Simple but still time consuming (and monotonous).
In late summer of 2002 I was contacted by an event company which was looking for a mosaic to be built for someone. At first I didn't think I would have the time to complete the project for them by the requested mid-October deadline because the earlier project was likely to keep me busy through December.
We flushed out the details, though, and discussed exactly what this project would involve. A grayscale mosaic was decided upon with dimensions of approximately four feet by five feet. I was sent a digital image of the portrait, and ran it through my software. In a matter of seconds I had this GIF to show the client as a rough idea as to how the final mosaic would look.
The client liked it, so we started negotiating the details of the contract.
Of course, I still wasn't sure I could commit due to time constraints.
As luck would have it, however, I ran into a friend whom I had not seen in a while, and thought, 'hmmm... I wonder if she would want to build the mosaic for me?' The 'she' in this case was Lauren, and, yes, she said she'd be happy to give it a try.
So with the contract lined up, and an assistant at hand, the project was ready to go.
Oh... but wait... who is this guy in the picture?
I kept forgetting to ask the event company. As the company I was dealing with was entitled Fandango Events, I soon began referring to this guy as 'Mr. Fandango.' Of course, this obviously wasn't correct since he didn't actually work for Fandango Events (not to mention that 'Fandango' just wasn't his name), but I needed to have some name in my head, so 'Mr. Fandango' it was.
The first pieces of the mosaic where clicked together exactly 4 weeks before the mosaic was due.
It was to be built in 'studs up' fashion, meaning that when displayed the LEGO bricks were stacked atop one another and their smooth sides were viewed (this differs from other mosaics that I had built in the past which were 'studs out' -- like Mona and San Francisco).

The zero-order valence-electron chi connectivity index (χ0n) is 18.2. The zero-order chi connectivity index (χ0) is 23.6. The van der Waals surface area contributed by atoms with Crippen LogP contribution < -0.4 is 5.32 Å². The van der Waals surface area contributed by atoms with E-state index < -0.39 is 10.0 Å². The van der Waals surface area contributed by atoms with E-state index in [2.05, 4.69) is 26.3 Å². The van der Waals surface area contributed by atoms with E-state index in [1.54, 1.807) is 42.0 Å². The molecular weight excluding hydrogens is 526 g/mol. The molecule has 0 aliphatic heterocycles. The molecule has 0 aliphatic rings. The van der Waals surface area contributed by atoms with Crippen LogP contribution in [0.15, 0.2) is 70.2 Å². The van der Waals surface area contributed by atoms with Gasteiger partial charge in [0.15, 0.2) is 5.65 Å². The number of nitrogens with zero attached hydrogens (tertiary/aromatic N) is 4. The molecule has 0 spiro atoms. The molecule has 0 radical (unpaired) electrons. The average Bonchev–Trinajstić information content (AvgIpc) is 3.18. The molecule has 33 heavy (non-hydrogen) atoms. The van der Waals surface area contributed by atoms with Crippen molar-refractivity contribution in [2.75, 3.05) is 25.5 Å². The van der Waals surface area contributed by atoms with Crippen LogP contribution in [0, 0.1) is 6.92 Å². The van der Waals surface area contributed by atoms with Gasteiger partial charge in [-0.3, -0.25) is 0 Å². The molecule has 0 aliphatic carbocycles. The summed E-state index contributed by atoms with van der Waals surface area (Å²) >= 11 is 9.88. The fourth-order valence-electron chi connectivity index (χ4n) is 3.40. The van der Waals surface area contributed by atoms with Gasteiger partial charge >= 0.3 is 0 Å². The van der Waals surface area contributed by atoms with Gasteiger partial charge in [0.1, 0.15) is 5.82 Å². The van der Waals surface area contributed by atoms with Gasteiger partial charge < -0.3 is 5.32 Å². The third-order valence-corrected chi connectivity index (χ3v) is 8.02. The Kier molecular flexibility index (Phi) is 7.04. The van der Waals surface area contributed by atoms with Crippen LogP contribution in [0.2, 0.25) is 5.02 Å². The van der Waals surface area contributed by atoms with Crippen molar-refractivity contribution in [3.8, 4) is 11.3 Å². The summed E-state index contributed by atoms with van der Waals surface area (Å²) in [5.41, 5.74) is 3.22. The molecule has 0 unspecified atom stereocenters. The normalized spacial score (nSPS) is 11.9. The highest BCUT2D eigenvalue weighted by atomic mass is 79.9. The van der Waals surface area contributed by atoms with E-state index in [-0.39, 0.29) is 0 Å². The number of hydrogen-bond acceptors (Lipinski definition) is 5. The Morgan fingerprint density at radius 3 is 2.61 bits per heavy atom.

Since the mosaic was to be so large, I decided to actually build it two rows thick. The back row would consist mainly of 1x4 bricks glued together for strength while the front row would be built with all of the tiny gray pieces and would comprise the final image.
The basic routine established by Lauren and me was that each day I would glue 10 brick rows in the back layer and then she would fill in the front layer (not using glue -- I didn't want to subject my assistant to the unpleasantries of noxious fumes). Once her rows caught up with mine, we 'doubled back' some of her pieces along the top row so that the two layers would be interlocked. In this way we were sure that the glued layer lended its strength to the image layer.
We stuck to this building scheme regularly for about five days each week (Lauren took Tuesdays off due to conflicts with school and such, and I was out of town a couple of weekends). As the mosaic was 167 brick rows tall plus a top and bottom border, we had it completed in three weeks -- one full week ahead of schedule.
At some point during these three weeks I finally remember to inquire about this man's identity.
Mr Fandango is, in fact, named Bill Ezzell, and he's the incoming CEO of the American Institute of Certified Public Accountants. Evidently he is a big LEGO enthusiast (good thing).
As the event at which the mosaic was to be unveiled was to be in Hawaii, we actually built the mosaic inside the shipping create constructed for it. Once completed the lid to the crate was secured and the whole thing awaited the arrival of the freight truck.
In all there were about 40,000 pieces used in this project. About 5,000 of those were the glued pieces in the back layer, the rest were used in the actual image (yes, Lauren, you clicked together about 35,000 pieces).
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